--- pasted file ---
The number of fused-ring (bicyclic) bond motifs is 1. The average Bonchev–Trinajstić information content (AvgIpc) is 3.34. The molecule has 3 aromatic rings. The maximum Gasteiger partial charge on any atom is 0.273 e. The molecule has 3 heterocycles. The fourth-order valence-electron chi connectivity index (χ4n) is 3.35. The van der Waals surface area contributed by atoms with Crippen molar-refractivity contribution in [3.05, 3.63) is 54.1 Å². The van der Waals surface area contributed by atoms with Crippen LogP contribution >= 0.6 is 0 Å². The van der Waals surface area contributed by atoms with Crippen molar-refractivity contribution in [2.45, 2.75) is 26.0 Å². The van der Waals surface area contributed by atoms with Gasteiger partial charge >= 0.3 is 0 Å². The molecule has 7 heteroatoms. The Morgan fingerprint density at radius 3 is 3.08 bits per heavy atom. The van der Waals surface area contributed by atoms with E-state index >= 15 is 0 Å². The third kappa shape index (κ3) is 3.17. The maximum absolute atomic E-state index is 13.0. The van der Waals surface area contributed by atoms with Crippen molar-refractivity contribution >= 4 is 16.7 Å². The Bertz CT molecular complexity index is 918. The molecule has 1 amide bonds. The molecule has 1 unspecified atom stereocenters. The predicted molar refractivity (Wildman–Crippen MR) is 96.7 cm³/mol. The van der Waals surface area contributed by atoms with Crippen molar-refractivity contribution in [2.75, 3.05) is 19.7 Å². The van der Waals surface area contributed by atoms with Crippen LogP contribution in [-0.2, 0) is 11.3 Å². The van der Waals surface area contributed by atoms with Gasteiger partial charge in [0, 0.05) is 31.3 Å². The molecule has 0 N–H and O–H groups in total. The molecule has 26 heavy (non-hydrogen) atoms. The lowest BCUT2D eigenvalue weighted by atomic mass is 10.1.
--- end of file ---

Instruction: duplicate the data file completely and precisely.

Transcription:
The number of fused-ring (bicyclic) bond motifs is 1. The average Bonchev–Trinajstić information content (AvgIpc) is 3.34. The molecule has 3 aromatic rings. The maximum Gasteiger partial charge on any atom is 0.273 e. The molecule has 3 heterocycles. The fourth-order valence-electron chi connectivity index (χ4n) is 3.35. The van der Waals surface area contributed by atoms with Crippen molar-refractivity contribution in [3.05, 3.63) is 54.1 Å². The van der Waals surface area contributed by atoms with Crippen LogP contribution >= 0.6 is 0 Å². The van der Waals surface area contributed by atoms with Crippen molar-refractivity contribution in [2.45, 2.75) is 26.0 Å². The van der Waals surface area contributed by atoms with Gasteiger partial charge >= 0.3 is 0 Å². The molecule has 7 heteroatoms. The Morgan fingerprint density at radius 3 is 3.08 bits per heavy atom. The van der Waals surface area contributed by atoms with E-state index >= 15 is 0 Å². The third kappa shape index (κ3) is 3.17. The maximum absolute atomic E-state index is 13.0. The van der Waals surface area contributed by atoms with Crippen molar-refractivity contribution >= 4 is 16.7 Å². The Bertz CT molecular complexity index is 918. The molecule has 1 amide bonds. The molecule has 1 unspecified atom stereocenters. The predicted molar refractivity (Wildman–Crippen MR) is 96.7 cm³/mol. The van der Waals surface area contributed by atoms with Crippen molar-refractivity contribution in [2.75, 3.05) is 19.7 Å². The van der Waals surface area contributed by atoms with Crippen LogP contribution in [-0.2, 0) is 11.3 Å². The van der Waals surface area contributed by atoms with Gasteiger partial charge in [0, 0.05) is 31.3 Å². The molecule has 0 N–H and O–H groups in total. The molecule has 26 heavy (non-hydrogen) atoms. The lowest BCUT2D eigenvalue weighted by atomic mass is 10.1.